The Saturday Night Kid (1929)

  |  Comedy, Romance


The Saturday Night Kid (1929) Poster

Mayme and sister Janie are salesgirls in Ginsberg's Department Store. Mayme is in love with store clerk Bill, but Janie tries to steal him from her. Hazel, another salesgirl, is Jean Harlow's first credited role.


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22 October 2018 | lugonian
5
| Sibling Rivalry
THE SATURDAY NIGHT KID (Paramount, 1929), directed by A. Edward Sutherland, might have been an appropriate title for a jazz-age movie about a fun-loving party girl meeting and dancing with an assortment of young men every Saturday night. For this feature, the title is used for only a remake of a recent silent feature about shop girl sisters in LOVE 'EM AND LEAVE 'EM (Paramount, 1926) starring Evelyn Brent, Lawrence Gray and Louise Brooks, directed by Frank Tuttle. Rather than having those three leading players reprise their roles in the latest sound edition based on the popular play by George Abbott, it was given to Clara Bow, James Hall and Jean Arthur instead. Having recently played a department store girl already in IT (Paramount, 1927), the movie that gave Bow her signature name as The "IT" Girl, it might have been more interesting to see how the movie might have turned out had Clara Bow starred in the sound remake of IT instead.

The basic plot deals with the Barry sisters, Mayme (Clara Bow) and Janie (Jean Arthur), a couple of New York City shop girls working for Ginsberg Department Store, residing in an apartment building overlooking the Brooklyn Bridge. Living next door to them is William Taylor (James Hall), a young clerk promoted to floorwalker at the same store, who happens to be loved by Mayme. After rising at 6:30 a.m. to prepare themselves for another day's work, the trio leave together, with Mayne and Bill traveling by bus while Janie hitches a faster ride in somebody else's automobile. As the employees gather together at a staff meeting headed by Mr. Ginsburg (Hyman Meyer), Miss Streeter (Edna May Oliver), the store's "oldest employee," arranges for the staging of an Employee's Welfare Club pageant. Janie, elected treasurer, uses the club money to give to landlord, Lem Woodruff (Charles Sellon), a bookie who cheats her of her winnings at off-track horse racing. Aside from having Mayme take the blame for the stolen money and talking her way out of staying late for inventory where Mayme fills in for her, Janie also takes further advantage of her sister by claiming Bill all to herself, causing friction for all concerned. Also in the cast are Ethel Wales (Lily Woodruff); Irving Bacon (Mr. McGonigle) and Mary Gordon. The blonde shop girl Hazel Carroll is played by the uncredited Jean Harlow (1911-1937). She can be spotted in a couple of brief scenes behind the counter, and later with her back of head towards the camera as she speaks a few lines of spoken dialogue.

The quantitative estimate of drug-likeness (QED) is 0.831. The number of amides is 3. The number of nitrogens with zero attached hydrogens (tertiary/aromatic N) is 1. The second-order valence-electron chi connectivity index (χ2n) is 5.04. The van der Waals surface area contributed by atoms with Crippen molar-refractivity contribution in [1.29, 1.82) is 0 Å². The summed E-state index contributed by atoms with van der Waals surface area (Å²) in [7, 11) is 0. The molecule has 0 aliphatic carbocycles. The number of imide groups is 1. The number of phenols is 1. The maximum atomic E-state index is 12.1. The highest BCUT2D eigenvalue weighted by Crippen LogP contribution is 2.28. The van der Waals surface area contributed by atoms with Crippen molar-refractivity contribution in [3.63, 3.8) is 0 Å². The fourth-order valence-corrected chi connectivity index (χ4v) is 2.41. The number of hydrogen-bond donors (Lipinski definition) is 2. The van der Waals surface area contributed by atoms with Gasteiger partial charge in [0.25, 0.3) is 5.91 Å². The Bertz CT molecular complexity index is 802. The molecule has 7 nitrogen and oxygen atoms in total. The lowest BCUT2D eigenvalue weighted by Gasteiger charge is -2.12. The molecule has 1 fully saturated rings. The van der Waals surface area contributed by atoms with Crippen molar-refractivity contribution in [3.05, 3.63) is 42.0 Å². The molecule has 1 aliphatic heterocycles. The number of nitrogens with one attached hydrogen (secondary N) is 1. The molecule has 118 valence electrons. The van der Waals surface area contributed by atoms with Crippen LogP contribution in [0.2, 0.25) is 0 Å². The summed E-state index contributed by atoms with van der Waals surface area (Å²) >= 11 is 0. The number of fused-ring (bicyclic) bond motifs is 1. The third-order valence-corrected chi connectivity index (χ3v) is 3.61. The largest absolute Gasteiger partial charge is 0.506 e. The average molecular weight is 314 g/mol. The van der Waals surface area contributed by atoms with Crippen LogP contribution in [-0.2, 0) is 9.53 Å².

Standard routine plot clocked at 62 minutes, THE SATURDAY NIGHT KID indicates the story might have been slightly longer had it not been for the noticeable jump-cut by the mid-way point. Some years before Jean Arthur would prove her range in comedies for Columbia Pictures, and work in three classic productions under the direction of Frank Capra, her conniving character gathers the most attention here, even though she might seem out of character by those familiar with her latter screen work. Arthur would return to shop girl/ department store roles to better advantage in EASY LIVING (Paramount, 1937) and THE DEVIL AND MISS JONES (RKO Radio, 1941), the latter highly recommended viewing. James Hall, the male co-star appearing much older than his true age, gets by with his man-in-the-middle-type performance. He would later appear opposite Jean Harlow in HELL'S ANGELS (United Artists, 1930), the epic war-drama that elevated Harlow from bit player to leading role status. Better known by film historians more for her silent productions than those produced during the sound era, THE SATURDAY NIGHT KID indicates how Bow might have succeeded better and longer in talkies had there been better scripts or more challenging roles in both comedy and drama to fit her needs. Quite good in comedy, Bow has her limited range here amusingly playing a gym appliance demonstrator at the store. Bow demonstrated her ability as a fine actress in both CALL HER SAVAGE (1932) and HOOPLA (1933), for Fox Studios before retiring from the screen forever. Yet her character as played in THE SATURDAY NIGHT KID is very much Bow material carried on from some from the silent movie era. Never distributed to video cassette, DVD nor presented on cable television, the film overall is a worthy rediscovery, especially those interested in the early films and career of both Jeans, Arthur or Harlow, or the "It" Girl Clara Bow with a new title name as "The Saturday Night Kid." (**)

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